In a near future, scientists discover a link between constantly rising sea levels and the number of words spoken per day around the world. As a result, speech has to be radically reduced – to 433 words per person per day. In a reference to John Cage’s com-position 4'33", in which not a single note is played, the applicable law that covers this is called “Cage Law”.
In the different episodes of her film series Word Count, Kasia Fudakowski (*1985) creates a dystopian world in which the right to communication is fundamentally curtailed in order to avoid a climate disaster. Here, social and ecological climates are very tightly linked. The episodes produced since 2016 are set in various locations around the world – however, the problem of the word crunch taken to absurd levels is always the same: under constant surveillance, people must obey “Cage Law”. Additional word allowances can only be purchased at very high prices and anyone disobeying the law is punished severely.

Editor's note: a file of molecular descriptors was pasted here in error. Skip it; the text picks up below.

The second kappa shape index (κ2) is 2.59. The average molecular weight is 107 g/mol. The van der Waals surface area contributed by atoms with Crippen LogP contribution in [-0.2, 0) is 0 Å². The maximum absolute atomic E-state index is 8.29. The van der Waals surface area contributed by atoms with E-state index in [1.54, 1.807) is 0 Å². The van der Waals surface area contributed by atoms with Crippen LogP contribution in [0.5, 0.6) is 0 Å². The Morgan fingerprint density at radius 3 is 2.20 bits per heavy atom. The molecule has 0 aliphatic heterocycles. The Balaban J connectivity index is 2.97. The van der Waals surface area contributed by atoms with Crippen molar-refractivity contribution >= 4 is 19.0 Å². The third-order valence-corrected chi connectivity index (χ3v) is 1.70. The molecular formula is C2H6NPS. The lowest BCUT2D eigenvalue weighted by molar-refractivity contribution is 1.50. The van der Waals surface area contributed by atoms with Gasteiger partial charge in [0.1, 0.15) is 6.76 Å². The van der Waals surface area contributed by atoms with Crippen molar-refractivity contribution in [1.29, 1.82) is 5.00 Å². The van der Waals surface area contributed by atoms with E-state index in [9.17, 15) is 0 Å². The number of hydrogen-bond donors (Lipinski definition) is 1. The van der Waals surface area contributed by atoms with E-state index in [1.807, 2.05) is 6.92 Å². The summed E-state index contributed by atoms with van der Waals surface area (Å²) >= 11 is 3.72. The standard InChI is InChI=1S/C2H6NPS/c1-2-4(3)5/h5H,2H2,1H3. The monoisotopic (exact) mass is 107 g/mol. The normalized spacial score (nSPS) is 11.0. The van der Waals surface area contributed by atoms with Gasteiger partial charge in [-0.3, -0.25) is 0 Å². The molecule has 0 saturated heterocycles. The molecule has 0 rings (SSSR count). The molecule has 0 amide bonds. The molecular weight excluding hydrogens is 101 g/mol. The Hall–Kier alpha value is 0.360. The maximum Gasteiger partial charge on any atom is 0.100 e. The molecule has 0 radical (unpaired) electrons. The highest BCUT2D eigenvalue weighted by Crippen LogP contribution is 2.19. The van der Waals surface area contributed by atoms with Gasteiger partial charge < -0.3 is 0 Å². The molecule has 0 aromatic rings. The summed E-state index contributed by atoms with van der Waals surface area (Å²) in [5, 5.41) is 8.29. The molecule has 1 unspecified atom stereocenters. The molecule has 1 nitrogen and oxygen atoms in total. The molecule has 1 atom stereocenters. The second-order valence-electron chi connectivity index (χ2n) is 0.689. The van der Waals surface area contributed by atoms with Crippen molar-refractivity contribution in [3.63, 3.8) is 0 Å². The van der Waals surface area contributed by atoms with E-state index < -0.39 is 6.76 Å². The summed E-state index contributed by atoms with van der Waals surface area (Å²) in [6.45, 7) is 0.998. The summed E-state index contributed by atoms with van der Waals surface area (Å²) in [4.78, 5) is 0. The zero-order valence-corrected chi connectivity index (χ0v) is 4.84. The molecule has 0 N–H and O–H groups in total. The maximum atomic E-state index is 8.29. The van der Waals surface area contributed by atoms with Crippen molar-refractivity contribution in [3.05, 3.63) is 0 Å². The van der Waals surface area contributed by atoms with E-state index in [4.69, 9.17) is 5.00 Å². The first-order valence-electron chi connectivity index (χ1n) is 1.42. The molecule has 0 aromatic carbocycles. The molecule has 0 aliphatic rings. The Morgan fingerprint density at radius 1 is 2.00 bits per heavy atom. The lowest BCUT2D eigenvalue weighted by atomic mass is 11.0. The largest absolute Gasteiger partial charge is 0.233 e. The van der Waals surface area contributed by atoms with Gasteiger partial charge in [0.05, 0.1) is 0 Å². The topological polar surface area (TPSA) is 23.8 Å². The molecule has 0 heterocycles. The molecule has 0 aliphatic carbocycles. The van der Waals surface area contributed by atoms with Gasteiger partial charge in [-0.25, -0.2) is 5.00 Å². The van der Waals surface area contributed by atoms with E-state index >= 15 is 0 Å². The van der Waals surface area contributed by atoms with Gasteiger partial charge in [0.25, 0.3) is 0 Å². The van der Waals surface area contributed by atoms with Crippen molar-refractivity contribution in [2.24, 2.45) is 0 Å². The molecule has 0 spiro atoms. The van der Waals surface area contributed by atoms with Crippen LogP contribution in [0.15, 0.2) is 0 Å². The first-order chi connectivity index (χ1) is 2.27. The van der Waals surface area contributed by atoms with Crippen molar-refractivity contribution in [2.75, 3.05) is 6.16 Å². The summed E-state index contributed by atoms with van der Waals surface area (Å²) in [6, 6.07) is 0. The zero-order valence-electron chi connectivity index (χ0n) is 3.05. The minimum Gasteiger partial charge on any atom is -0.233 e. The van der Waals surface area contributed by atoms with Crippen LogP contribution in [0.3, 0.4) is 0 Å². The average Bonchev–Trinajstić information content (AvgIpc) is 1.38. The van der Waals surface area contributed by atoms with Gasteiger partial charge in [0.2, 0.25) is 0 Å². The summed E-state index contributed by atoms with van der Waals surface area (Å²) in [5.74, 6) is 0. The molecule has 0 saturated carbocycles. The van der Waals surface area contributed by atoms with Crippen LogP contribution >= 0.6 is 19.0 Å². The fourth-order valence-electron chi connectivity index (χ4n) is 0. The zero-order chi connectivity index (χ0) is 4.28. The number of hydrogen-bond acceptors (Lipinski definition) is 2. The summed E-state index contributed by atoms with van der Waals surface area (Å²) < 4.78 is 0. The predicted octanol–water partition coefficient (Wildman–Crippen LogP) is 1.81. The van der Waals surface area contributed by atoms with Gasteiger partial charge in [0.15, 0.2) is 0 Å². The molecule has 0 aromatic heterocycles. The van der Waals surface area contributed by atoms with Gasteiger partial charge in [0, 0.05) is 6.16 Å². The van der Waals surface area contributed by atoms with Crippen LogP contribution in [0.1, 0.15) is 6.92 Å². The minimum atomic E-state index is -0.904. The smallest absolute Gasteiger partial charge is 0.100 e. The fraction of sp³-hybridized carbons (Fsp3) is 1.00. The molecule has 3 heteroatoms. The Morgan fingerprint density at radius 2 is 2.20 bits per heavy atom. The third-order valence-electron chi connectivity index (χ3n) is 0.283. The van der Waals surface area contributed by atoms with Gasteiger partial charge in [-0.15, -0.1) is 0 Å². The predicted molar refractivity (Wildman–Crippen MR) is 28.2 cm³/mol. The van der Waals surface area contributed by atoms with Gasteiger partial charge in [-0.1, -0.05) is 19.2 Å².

For the Ruhr Ding: Klima, the artist has filmed a new episode in the Ruhr Area, which not only shows the social consequences of not being allowed to speak, but also the educational ones: what happens if even lectures are restricted to a certain world limit and academics are strictly monitored?
The different episodes of the Word Count series will be presented in the cubicles of the former executive washroom at the General Blumenthal Mine. Kasia Fudakowski is also presenting her work Climate Changing Room at the Silbersee II location.
The installation Word Count#1-8 was developed as part of the exhibition Ruhr Ding: Klima and was on display from May 22—June 27, 2021 in the colliery General Blumenthal in Recklinghausen.